An unmet actin requirement explains the mitotic inhibition of clathrin-mediated endocytosis

BioRxiv : the Preprint Server for Biology
Satdip KaurStephen J Royle

Abstract

Clathrin-mediated endocytosis (CME) is the major internalisation route for many different receptor types in mammalian cells. CME is shut down during early mitosis, but the mechanism of this inhibition is unclear. Here we show that the mitotic shutdown is due to an unmet requirement for actin in CME. In mitotic cells, membrane tension is increased and this invokes a requirement for the actin cytoskeleton to assist the CME machinery to overcome the increased load. However, the actin cytoskeleton is engaged in the formation of a rigid cortex in mitotic cells and is therefore unavailable for deployment. We demonstrate that CME can be “restarted” in mitotic cells despite high membrane tension, by allowing actin to engage in endocytosis. Mitotic phosphorylation of endocytic proteins is maintained in mitotic cells with restored CME, indicating that direct phosphorylation of the CME machinery does not account for shutdown.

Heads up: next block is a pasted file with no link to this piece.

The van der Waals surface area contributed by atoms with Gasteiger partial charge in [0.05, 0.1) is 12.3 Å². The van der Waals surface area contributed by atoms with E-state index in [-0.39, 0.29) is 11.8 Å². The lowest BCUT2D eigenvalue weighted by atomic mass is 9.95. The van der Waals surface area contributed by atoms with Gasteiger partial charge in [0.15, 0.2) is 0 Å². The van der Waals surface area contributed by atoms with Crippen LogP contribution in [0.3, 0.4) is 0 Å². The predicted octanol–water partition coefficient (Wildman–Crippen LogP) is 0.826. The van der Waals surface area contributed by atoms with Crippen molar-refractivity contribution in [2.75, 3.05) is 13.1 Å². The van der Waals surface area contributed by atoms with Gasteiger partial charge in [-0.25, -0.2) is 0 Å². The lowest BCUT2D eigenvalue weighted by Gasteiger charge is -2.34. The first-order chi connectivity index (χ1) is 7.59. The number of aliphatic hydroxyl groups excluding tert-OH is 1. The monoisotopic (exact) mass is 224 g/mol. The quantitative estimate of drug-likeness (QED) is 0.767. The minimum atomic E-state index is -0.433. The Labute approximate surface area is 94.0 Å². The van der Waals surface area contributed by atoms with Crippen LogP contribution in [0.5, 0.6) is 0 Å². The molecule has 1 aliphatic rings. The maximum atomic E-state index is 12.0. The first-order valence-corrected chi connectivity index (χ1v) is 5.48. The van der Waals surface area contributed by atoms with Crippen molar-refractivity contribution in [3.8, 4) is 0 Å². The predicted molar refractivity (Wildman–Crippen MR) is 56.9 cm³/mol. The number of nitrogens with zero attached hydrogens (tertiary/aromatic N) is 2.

Related Concepts

Actins
Cerebral Cortex
Endocytosis
Microfilaments
Mitosis
Phosphorylation
Absent Renal Function
Tension
Membrane
Receptor

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